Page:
Published: Aug. 23, 2021
By: Robert Mann
As the 16th anniversary of Hurricane Katrina approaches, the following is an excerpt from Robert Mann’s new memoir: “Backrooms and Bayous: My Life in Louisiana Politics,” looking at how the late governor handled the crisis.
Governor Kathleen Blanco’s administration had two periods. There was pre-Katrina, during which she devoted herself, among other things, to creating jobs and reforming education and juvenile justice. Post-Katrina, there was nothing but recovering from Katrina and Rita. After the searchand-recovery phase, the work of restoring south Louisiana began.
To secure the billions in recovery aid Louisiana needed from the federal government meant Blanco would be forced to testify before congressional committees investigating the errors and missteps by officials at every level of government. She also would have to make a dozen or so trips to Washington to lobby congressional leaders and Bush administration officials for the money, especially after the initial appropriations bill awarded much more per capita to Mississippi than Louisiana.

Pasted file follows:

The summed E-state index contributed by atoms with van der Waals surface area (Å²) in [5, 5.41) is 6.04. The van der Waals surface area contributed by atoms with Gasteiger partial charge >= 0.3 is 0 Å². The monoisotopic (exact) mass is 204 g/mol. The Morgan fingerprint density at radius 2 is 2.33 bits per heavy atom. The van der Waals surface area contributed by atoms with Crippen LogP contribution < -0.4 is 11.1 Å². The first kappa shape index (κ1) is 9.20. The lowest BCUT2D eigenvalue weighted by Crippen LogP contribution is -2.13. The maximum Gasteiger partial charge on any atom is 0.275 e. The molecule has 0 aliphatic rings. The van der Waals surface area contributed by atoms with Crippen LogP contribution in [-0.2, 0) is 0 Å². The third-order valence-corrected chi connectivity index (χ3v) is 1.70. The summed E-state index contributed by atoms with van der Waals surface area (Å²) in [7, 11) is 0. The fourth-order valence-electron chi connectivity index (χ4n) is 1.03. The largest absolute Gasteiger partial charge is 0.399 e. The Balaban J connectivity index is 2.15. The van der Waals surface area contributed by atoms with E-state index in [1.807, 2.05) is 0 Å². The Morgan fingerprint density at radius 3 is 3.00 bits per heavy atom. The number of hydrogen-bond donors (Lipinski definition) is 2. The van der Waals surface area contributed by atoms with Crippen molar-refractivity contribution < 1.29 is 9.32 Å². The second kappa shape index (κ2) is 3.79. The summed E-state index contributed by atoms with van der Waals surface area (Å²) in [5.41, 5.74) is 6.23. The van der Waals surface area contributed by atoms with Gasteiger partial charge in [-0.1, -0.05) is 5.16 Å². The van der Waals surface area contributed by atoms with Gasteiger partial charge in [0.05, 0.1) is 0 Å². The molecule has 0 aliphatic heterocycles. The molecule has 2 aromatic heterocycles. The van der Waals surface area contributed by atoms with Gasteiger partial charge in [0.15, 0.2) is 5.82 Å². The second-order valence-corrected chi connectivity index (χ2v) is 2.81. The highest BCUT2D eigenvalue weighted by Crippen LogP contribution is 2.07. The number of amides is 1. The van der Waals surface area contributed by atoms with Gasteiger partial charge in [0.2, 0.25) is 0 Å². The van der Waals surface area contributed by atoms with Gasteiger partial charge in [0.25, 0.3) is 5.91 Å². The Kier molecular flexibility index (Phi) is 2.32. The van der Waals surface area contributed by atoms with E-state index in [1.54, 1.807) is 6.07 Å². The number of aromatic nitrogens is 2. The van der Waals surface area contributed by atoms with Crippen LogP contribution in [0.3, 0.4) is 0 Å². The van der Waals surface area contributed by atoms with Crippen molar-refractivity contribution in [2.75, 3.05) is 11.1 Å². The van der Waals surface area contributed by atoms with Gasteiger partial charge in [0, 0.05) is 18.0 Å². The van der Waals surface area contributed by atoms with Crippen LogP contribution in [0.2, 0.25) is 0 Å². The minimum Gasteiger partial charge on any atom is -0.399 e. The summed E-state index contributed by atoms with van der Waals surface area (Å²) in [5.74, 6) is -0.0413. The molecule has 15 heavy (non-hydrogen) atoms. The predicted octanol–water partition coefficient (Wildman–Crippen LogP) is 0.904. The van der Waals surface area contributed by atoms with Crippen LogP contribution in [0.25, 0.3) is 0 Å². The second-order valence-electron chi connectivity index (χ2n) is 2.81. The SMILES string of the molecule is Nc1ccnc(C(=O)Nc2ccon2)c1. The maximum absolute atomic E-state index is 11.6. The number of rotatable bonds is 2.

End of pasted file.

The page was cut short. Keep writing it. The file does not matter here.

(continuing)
For Blanco, the job was grueling and often humbling. On virtually every trip, she went to the White House to plead for funding from officials who attacked her or who doubted that Louisiana government was honest or efficient enough to spend properly the rebuilding dollars we requested. In these visits, she showed her steel, once threatening to blast President George W. Bush in a press conference on the White House driveway if his aides did not give Louisiana what it needed. They quickly relented when they realized she wasn’t bluffing. Then, she would trudge over to Capitol Hill for meetings with Democratic and Republican leaders.
The stress on Blanco was clear. The suffering she witnessed weighed on her constantly. She had to know that Katrina would be her legacy, for good or bad. And bad it was, at least in the early months. During this time, I think she looked for and treasured moments when she could forget about Katrina and Rita for a few hours.
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